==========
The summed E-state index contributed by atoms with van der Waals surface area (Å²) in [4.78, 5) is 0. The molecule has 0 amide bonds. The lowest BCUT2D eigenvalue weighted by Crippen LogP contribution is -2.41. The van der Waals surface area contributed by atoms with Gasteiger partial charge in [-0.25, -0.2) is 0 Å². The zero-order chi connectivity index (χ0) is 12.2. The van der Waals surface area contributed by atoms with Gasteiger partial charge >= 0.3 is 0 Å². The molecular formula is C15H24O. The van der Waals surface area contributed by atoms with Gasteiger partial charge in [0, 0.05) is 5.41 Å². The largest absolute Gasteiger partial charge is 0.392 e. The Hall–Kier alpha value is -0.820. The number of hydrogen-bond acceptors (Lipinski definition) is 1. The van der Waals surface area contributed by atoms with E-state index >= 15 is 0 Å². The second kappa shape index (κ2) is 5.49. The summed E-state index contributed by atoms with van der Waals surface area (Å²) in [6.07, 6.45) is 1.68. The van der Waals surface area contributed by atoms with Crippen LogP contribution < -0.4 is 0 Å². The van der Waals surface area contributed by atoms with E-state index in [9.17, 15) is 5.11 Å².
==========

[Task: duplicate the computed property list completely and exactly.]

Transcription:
The summed E-state index contributed by atoms with van der Waals surface area (Å²) in [4.78, 5) is 0. The molecule has 0 amide bonds. The lowest BCUT2D eigenvalue weighted by Crippen LogP contribution is -2.41. The van der Waals surface area contributed by atoms with Gasteiger partial charge in [-0.25, -0.2) is 0 Å². The zero-order chi connectivity index (χ0) is 12.2. The van der Waals surface area contributed by atoms with Gasteiger partial charge >= 0.3 is 0 Å². The molecular formula is C15H24O. The van der Waals surface area contributed by atoms with Gasteiger partial charge in [0, 0.05) is 5.41 Å². The largest absolute Gasteiger partial charge is 0.392 e. The Hall–Kier alpha value is -0.820. The number of hydrogen-bond acceptors (Lipinski definition) is 1. The van der Waals surface area contributed by atoms with E-state index >= 15 is 0 Å². The second kappa shape index (κ2) is 5.49. The summed E-state index contributed by atoms with van der Waals surface area (Å²) in [6.07, 6.45) is 1.68. The van der Waals surface area contributed by atoms with Crippen LogP contribution < -0.4 is 0 Å². The van der Waals surface area contributed by atoms with E-state index in [9.17, 15) is 5.11 Å².